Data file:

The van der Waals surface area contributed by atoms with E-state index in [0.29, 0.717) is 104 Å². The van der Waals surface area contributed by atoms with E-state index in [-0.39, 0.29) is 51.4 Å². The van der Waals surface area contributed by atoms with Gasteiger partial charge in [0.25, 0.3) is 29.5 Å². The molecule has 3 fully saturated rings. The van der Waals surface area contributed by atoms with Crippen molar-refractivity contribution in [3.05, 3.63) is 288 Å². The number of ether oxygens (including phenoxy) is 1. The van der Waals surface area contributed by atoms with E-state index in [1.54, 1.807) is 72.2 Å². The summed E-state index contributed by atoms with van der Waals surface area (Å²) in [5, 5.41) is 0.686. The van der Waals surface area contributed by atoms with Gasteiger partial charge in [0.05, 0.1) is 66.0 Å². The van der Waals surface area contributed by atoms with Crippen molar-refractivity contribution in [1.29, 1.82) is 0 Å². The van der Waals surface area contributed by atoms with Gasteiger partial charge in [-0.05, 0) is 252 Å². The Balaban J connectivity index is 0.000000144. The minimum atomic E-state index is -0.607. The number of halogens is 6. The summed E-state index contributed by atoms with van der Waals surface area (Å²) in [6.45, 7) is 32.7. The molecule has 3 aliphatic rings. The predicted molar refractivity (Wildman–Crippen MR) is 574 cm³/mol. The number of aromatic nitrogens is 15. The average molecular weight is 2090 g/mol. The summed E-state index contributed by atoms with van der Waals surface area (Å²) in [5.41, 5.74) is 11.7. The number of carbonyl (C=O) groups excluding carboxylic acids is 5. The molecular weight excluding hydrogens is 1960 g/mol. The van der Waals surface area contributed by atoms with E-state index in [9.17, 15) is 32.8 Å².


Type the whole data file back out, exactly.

The van der Waals surface area contributed by atoms with E-state index in [0.29, 0.717) is 104 Å². The van der Waals surface area contributed by atoms with E-state index in [-0.39, 0.29) is 51.4 Å². The van der Waals surface area contributed by atoms with Gasteiger partial charge in [0.25, 0.3) is 29.5 Å². The molecule has 3 fully saturated rings. The van der Waals surface area contributed by atoms with Crippen molar-refractivity contribution in [3.05, 3.63) is 288 Å². The number of ether oxygens (including phenoxy) is 1. The van der Waals surface area contributed by atoms with E-state index in [1.54, 1.807) is 72.2 Å². The summed E-state index contributed by atoms with van der Waals surface area (Å²) in [5, 5.41) is 0.686. The van der Waals surface area contributed by atoms with Gasteiger partial charge in [0.05, 0.1) is 66.0 Å². The van der Waals surface area contributed by atoms with Crippen molar-refractivity contribution in [1.29, 1.82) is 0 Å². The van der Waals surface area contributed by atoms with Gasteiger partial charge in [-0.05, 0) is 252 Å². The Balaban J connectivity index is 0.000000144. The minimum atomic E-state index is -0.607. The number of halogens is 6. The summed E-state index contributed by atoms with van der Waals surface area (Å²) in [6.45, 7) is 32.7. The molecule has 3 aliphatic rings. The predicted molar refractivity (Wildman–Crippen MR) is 574 cm³/mol. The number of aromatic nitrogens is 15. The average molecular weight is 2090 g/mol. The summed E-state index contributed by atoms with van der Waals surface area (Å²) in [5.41, 5.74) is 11.7. The number of carbonyl (C=O) groups excluding carboxylic acids is 5. The molecular weight excluding hydrogens is 1960 g/mol. The van der Waals surface area contributed by atoms with E-state index in [9.17, 15) is 32.8 Å².